Federal Reserve Chair Janet Yellen spoke at the Economic Club of New York on Wednesday, April 16, regarding monetary policy and the economic recovery. The initial reaction was that the speech was very dovish, but we would remind readers that the markets are still getting used to dealing with and interpreting Yellen's verbiage and posturing when she speaks.
Yellen discussed how she and her colleagues on the Federal Open Market Committee (FOMC) view the state of the economy, as well as how this view is likely to shape efforts to promote a return to maximum employment in a context of price stability.
The FOMC's current outlook foresees a gradual return over the next two to three years of economic conditions consistent with its mandate. That being said, the path of the economy is uncertain. Yellen also opined that effective policy must respond to significant unexpected twists and turns the economy may take.
Nearly five years into the expansion that began after the financial crisis and the Great Recession, the recovery has come a long way. More than 8 million jobs have been added to nonfarm payrolls since 2009, almost the same number lost as a result of the recession. Led by a resurgent auto industry, manufacturing output has also nearly returned to its pre-recession peak. While the housing market still has far to go, it seems to have turned a corner.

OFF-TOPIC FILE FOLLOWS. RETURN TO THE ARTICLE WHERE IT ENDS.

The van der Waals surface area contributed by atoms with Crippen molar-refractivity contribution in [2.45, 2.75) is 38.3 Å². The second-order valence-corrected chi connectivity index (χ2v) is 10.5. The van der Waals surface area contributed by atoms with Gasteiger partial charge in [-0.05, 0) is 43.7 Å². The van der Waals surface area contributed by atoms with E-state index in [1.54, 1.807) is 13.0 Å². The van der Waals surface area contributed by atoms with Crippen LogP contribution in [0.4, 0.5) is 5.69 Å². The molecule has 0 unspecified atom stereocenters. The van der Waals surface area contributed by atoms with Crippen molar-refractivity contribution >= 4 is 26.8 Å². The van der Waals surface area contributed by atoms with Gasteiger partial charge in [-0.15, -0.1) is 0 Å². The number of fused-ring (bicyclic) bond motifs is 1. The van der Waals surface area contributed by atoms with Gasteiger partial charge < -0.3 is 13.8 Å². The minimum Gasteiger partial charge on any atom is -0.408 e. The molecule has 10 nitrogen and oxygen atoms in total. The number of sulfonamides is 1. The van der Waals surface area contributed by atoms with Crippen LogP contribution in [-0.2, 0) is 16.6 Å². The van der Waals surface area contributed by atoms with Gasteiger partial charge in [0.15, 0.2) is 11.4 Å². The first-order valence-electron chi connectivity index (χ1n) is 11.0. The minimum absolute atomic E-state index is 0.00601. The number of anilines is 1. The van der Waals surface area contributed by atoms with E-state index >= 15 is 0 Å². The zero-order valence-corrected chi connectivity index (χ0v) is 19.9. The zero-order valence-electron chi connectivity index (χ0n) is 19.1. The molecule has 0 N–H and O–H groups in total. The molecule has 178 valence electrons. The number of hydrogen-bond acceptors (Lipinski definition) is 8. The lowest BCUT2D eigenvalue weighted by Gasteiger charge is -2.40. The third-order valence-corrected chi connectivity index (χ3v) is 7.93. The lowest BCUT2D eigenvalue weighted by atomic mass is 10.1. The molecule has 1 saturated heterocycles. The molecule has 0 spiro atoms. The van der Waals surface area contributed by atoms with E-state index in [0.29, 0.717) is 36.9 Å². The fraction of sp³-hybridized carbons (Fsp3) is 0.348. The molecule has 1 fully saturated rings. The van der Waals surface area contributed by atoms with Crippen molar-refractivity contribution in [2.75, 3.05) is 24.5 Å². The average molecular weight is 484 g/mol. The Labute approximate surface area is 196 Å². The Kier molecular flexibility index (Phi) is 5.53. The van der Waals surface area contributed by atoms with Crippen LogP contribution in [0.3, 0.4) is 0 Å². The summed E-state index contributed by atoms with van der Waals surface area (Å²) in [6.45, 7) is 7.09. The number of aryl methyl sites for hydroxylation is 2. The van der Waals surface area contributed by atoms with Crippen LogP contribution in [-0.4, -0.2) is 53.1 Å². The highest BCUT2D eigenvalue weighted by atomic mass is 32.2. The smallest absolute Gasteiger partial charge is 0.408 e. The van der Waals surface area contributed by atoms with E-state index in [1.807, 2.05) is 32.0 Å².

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The FOMC's current outlook for continued and moderate growth is little changed from last fall, despite some recent weak indicators. Harsh winter weather also complicated this judgment, but Yellen and her colleagues generally believe that a significant part of the recent softness was weather related.
On the dual mandate, Yellen said:
The unemployment rate, at 6.7 percent, has fallen three-tenths of 1 percentage point since late last year. Broader measures of unemployment that include workers marginally attached to the labor force and those working part time for economic reasons have fallen a bit more than the headline unemployment rate, and labor force participation, which had been falling, has ticked up this year.
Inflation, as measured by the price index for personal consumption expenditures, has slowed from an annual rate of about 2-1/2 percent in early 2012 to less than 1 percent in February of this year. This rate is well below the Committee's 2 percent longer-run objective. Many advanced economies are observing a similar softness in inflation.
Another speech regarding the timing of a Fed-put exit ...
FULL SPEECH HERE
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